Over and over, we have heard critics saying that the Anti-Terrorism Bill is a threat to legitimate political dissent and freedom of speech. Please do not fall for this misconception. Let me show you that in defining "Terrorism" in the proposed Anti-Terrorism Bill, we included a proviso under Section 4 to guarantee the constitutionally protected right to free speech. It reads:

"xx terrorism as defined in this Section shall not include advocacy, protest, dissent, stoppage of work, industrial or mass action, and other similar exercises of civil and political rights, which are not intended to cause death or serious physical harm to a person, to endanger a person's life, or to create a serious risk to public safety."

In all of our discourses in understanding the definition of "terrorism", we should bear in mind that ACT + PURPOSE should be the guiding principle. We should bear in mind that "terrorism" refers to both the commission of any of the terrorist ACTS in order to fulfill any of the PURPOSES mentioned under the bill.

Paulit-ulit kong sasabihin sa mga nagbibingi-bingihan na: ang Anti-Terrorism Bill ay para labanan ang mga terorista, hindi ang mga nagpoprotesta. This proposed measure is meant not to be beneficial for anyone else but the Filipino citizenry. It is a dismay that when misconceptions erode the very value of our public discourse, many jump into the wagon and lose sight of logic and reason.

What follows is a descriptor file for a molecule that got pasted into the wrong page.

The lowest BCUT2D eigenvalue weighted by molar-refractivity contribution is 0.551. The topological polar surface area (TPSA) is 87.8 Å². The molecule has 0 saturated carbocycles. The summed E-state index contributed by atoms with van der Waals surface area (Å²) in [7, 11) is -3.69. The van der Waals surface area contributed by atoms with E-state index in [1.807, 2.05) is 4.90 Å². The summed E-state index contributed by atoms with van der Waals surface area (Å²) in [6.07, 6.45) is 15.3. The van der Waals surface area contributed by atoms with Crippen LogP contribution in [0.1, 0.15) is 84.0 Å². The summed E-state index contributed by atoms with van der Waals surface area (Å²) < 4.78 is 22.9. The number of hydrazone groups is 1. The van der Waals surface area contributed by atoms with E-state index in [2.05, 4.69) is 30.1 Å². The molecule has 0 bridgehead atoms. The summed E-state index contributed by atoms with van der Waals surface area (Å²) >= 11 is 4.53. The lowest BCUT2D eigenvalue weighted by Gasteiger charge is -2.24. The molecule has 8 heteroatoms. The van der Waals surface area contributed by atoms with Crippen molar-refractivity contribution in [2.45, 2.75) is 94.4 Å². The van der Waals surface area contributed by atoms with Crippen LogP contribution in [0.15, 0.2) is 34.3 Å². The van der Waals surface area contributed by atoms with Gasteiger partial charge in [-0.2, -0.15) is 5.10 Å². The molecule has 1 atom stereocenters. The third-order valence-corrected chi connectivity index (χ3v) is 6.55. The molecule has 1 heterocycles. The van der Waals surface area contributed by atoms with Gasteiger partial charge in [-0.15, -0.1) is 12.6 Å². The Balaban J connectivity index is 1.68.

Just to illustrate: known activist and lawyer Neri Colmenares said at a June 12 rally that "the Abu Sayyaf would continue killing regardless of whether there is an anti-terrorism bill in place." Terrorists may think that way, but it remains the duty of the State to protect the people from such threat. And wouldn't we be remiss in our duty as legislators and public servants, if we would just sit and wait until the next bombing or senseless beheading takes place? If there is one thing that I truly admire about the Rotarians, it must be every member's unyielding commitment to the club's philosophical cornerstone - Service above self.

Amidst the myriad of issues on Anti-Terrorism Bill, we have to keep in mind the principles of Rotarians' conflict transformation -- that is, empathy, truth, accountability, and fellowship. As active members of the society, let us be more discerning on our national issues and be drivers of meaningful laws for the best interest of the people -- our shared commitment towards the ideal act of service.

Now more than ever, there remains the challenge before us to stand up for what we know passes Rotary's ethical guide in achieving beneficial, sustainable, and scalable outcomes.

History will speak of how you have decided for the interest of our people. Let it be a transformational turn to speak clearly and resoundingly against terrorism.

The Anti-Terrorism Act of 2020 as a proposed law has one clear message: To terrorists who commit crimes against the Filipino people, against humanity, and against the Law of Nations, our policy will be one that is swift, effective and constitutional.

Again, I wish to thank the Rotary Club of Manila for this opportunity. Mabuhay po tayong lahat.